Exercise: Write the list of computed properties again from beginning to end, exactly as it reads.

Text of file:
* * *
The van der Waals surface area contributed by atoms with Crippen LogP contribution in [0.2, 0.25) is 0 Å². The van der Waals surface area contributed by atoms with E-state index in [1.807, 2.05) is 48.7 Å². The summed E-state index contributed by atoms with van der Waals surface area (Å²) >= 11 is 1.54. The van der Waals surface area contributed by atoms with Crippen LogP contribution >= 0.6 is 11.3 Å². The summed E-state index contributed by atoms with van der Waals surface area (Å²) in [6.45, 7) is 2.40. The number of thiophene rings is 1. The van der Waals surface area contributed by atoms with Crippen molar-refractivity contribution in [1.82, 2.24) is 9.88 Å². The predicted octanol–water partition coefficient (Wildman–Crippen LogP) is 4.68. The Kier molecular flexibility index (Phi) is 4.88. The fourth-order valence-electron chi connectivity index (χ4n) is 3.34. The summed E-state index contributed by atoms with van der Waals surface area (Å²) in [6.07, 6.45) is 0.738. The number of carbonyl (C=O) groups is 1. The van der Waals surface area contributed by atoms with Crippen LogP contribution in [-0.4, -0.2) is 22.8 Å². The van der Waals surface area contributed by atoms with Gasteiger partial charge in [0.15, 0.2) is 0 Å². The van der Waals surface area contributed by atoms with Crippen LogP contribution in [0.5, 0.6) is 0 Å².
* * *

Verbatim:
The van der Waals surface area contributed by atoms with Crippen LogP contribution in [0.2, 0.25) is 0 Å². The van der Waals surface area contributed by atoms with E-state index in [1.807, 2.05) is 48.7 Å². The summed E-state index contributed by atoms with van der Waals surface area (Å²) >= 11 is 1.54. The van der Waals surface area contributed by atoms with Crippen LogP contribution >= 0.6 is 11.3 Å². The summed E-state index contributed by atoms with van der Waals surface area (Å²) in [6.45, 7) is 2.40. The number of thiophene rings is 1. The van der Waals surface area contributed by atoms with Crippen molar-refractivity contribution in [1.82, 2.24) is 9.88 Å². The predicted octanol–water partition coefficient (Wildman–Crippen LogP) is 4.68. The Kier molecular flexibility index (Phi) is 4.88. The fourth-order valence-electron chi connectivity index (χ4n) is 3.34. The summed E-state index contributed by atoms with van der Waals surface area (Å²) in [6.07, 6.45) is 0.738. The number of carbonyl (C=O) groups is 1. The van der Waals surface area contributed by atoms with Crippen LogP contribution in [-0.4, -0.2) is 22.8 Å². The van der Waals surface area contributed by atoms with Gasteiger partial charge in [0.15, 0.2) is 0 Å². The van der Waals surface area contributed by atoms with Crippen LogP contribution in [0.5, 0.6) is 0 Å².